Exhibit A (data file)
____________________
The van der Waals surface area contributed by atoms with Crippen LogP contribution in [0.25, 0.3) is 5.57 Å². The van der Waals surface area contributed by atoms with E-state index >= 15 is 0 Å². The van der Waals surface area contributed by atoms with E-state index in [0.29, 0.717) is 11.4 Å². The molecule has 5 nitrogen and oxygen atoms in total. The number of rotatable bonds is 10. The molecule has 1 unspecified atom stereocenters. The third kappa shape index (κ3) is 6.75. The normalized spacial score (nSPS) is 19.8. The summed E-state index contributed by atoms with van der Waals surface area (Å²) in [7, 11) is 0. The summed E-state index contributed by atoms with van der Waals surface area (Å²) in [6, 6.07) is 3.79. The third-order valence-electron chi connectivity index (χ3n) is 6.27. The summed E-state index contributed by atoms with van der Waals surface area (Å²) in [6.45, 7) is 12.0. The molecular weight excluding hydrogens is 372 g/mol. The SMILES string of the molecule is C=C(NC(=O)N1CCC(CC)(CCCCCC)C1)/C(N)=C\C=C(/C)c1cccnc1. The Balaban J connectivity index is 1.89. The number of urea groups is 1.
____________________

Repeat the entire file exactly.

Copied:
The van der Waals surface area contributed by atoms with Crippen LogP contribution in [0.25, 0.3) is 5.57 Å². The van der Waals surface area contributed by atoms with E-state index >= 15 is 0 Å². The van der Waals surface area contributed by atoms with E-state index in [0.29, 0.717) is 11.4 Å². The molecule has 5 nitrogen and oxygen atoms in total. The number of rotatable bonds is 10. The molecule has 1 unspecified atom stereocenters. The third kappa shape index (κ3) is 6.75. The normalized spacial score (nSPS) is 19.8. The summed E-state index contributed by atoms with van der Waals surface area (Å²) in [7, 11) is 0. The summed E-state index contributed by atoms with van der Waals surface area (Å²) in [6, 6.07) is 3.79. The third-order valence-electron chi connectivity index (χ3n) is 6.27. The summed E-state index contributed by atoms with van der Waals surface area (Å²) in [6.45, 7) is 12.0. The molecular weight excluding hydrogens is 372 g/mol. The SMILES string of the molecule is C=C(NC(=O)N1CCC(CC)(CCCCCC)C1)/C(N)=C\C=C(/C)c1cccnc1. The Balaban J connectivity index is 1.89. The number of urea groups is 1.